Biodiversity in Russia
Siberia and the Russian Far East are home to some of the most profoundly beautiful and globally significant wilderness areas on earth. Russia is home to one-fifth of the world's forests, and endangered species such as the Amur leopard, Siberian tiger, and western Pacific gray whale. Lake Baikal is the world's oldest and deepest lake, holding one-fifth of the world's freshwater. The Kamchatka Peninsula is home to the world's densest population of brown bears and the Pacific's greatest salmon spawning grounds. The steppe and foothills of Siberian Altai offer stunning landscapes and rich biodiversity.
Driven by high prices for fossil fuels and other natural resources, Russian and international companies are putting an enormous strain on these ecosystems by exploiting the country's oil, gas, mineral, timber, and marine resources at an alarming pace. Pacific Environment works with Russian environmentalists to preserve these remaining species and habitats. Some of our victories to protect biodiversity over the past decade include:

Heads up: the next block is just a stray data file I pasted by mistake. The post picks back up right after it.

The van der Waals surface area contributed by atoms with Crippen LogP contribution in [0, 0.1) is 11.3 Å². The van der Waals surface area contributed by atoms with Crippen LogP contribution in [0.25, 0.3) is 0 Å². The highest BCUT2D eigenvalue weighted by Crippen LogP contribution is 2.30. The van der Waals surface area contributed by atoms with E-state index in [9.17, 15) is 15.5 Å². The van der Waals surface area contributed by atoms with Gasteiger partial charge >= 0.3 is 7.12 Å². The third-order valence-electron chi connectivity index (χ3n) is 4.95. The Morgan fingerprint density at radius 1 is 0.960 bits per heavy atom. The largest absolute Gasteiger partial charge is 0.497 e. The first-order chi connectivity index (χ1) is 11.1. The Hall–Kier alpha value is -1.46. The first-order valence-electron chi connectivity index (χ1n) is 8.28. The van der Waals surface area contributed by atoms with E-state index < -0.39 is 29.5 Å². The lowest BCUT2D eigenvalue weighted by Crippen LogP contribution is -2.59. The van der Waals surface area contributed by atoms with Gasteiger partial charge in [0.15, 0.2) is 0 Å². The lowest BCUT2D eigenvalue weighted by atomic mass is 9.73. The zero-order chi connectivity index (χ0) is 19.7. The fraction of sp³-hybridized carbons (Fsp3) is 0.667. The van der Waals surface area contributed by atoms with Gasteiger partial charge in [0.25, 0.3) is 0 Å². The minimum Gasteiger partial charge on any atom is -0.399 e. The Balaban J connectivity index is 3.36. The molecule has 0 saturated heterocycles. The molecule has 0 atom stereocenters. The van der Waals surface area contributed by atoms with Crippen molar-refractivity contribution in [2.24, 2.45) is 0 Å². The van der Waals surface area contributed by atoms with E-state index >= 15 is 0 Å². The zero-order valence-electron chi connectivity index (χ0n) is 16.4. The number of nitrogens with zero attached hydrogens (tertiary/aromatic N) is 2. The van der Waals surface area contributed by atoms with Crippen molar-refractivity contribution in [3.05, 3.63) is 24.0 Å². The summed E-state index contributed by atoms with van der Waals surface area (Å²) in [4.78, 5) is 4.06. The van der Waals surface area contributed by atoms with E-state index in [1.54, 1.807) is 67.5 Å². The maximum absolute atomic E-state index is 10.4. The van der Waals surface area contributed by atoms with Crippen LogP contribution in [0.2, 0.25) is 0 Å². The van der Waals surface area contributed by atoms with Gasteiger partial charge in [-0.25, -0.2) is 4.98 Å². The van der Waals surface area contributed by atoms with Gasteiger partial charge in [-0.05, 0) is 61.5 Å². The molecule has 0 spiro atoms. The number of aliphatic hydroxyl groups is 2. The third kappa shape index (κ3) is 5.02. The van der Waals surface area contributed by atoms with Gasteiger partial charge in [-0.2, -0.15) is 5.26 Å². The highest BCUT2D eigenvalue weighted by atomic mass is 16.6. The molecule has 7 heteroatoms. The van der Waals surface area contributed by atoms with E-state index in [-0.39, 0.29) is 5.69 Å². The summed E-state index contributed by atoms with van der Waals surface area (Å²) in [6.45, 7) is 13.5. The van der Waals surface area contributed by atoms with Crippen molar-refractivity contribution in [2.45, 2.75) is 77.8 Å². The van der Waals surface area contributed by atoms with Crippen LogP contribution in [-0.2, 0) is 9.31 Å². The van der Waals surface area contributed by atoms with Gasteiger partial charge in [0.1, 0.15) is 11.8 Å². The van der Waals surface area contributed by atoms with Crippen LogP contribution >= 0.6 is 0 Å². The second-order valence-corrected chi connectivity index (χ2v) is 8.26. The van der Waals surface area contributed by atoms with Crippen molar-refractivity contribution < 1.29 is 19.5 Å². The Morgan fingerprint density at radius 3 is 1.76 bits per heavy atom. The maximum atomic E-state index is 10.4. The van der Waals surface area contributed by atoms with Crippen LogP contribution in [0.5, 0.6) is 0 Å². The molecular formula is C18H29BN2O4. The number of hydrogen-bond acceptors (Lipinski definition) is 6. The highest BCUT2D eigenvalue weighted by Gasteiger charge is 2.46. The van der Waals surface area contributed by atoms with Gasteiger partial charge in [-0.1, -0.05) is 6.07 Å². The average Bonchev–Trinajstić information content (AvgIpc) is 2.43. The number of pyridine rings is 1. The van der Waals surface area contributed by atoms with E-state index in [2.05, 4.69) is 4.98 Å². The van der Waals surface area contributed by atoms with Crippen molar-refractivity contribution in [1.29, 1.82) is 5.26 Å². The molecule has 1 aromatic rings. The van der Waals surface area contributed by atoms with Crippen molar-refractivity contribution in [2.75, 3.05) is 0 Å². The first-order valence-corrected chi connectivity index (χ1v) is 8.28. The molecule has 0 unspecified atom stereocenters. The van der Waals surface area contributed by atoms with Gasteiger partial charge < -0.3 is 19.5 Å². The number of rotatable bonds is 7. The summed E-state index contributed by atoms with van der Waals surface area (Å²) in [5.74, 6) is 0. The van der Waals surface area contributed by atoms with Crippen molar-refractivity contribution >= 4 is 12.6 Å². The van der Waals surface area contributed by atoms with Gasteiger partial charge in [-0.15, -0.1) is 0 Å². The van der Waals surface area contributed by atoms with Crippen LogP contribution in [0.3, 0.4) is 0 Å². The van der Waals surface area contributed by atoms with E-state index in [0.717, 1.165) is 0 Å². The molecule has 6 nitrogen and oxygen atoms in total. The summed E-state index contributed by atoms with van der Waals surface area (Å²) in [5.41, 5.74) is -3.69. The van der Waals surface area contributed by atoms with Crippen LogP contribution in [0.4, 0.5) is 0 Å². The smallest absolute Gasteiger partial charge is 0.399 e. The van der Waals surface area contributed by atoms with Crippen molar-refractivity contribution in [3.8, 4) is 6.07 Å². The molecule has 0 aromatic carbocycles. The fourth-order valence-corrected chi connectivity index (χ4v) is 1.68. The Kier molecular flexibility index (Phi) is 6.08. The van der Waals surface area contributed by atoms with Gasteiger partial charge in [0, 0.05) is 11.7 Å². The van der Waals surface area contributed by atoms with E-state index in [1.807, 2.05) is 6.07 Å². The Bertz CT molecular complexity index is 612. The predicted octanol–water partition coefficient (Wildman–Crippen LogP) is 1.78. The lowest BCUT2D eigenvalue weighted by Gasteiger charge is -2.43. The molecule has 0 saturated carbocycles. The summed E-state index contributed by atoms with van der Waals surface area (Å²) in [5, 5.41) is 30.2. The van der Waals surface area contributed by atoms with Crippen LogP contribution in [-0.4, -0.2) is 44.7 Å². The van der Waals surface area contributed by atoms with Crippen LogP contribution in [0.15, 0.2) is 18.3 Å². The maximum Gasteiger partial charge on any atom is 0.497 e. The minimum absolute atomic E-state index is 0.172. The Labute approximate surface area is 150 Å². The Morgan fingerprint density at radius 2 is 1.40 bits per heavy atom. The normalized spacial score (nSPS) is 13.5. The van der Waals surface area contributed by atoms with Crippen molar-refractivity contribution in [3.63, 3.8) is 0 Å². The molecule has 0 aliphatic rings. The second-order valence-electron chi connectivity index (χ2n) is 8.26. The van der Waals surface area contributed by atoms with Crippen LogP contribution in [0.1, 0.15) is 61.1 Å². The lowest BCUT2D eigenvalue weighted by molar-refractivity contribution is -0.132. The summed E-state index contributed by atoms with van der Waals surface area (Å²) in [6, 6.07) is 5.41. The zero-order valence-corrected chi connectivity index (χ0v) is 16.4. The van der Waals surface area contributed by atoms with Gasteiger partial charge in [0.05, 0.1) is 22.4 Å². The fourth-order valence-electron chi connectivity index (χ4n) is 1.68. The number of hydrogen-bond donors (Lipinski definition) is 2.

- In 2005, Royal Dutch Shell was forced to reroute a subsea pipeline to protect the endangered western Pacific gray whale.
- In 2006, the Siberia-Pacific Pipeline was rerouted away from Lake Baikal to protect the watershed from potential oil spills, while the pipeline's oil terminal was relocated to protect critical habitat for the endangered Amur leopard.
- In 2007, our partners on Sakhalin Island reestablished the Vostochny Wildlife Refuge, protecting 170,000 acres of pristine salmon rivers, old-growth dark coniferous taiga forests, and the last two untouched watersheds on the island.
- In 2008, our Kamchatkan partners protected the Bystrinsky Nature Park from geological surveying to open new mine sites that would have polluted salmon spawning rivers.
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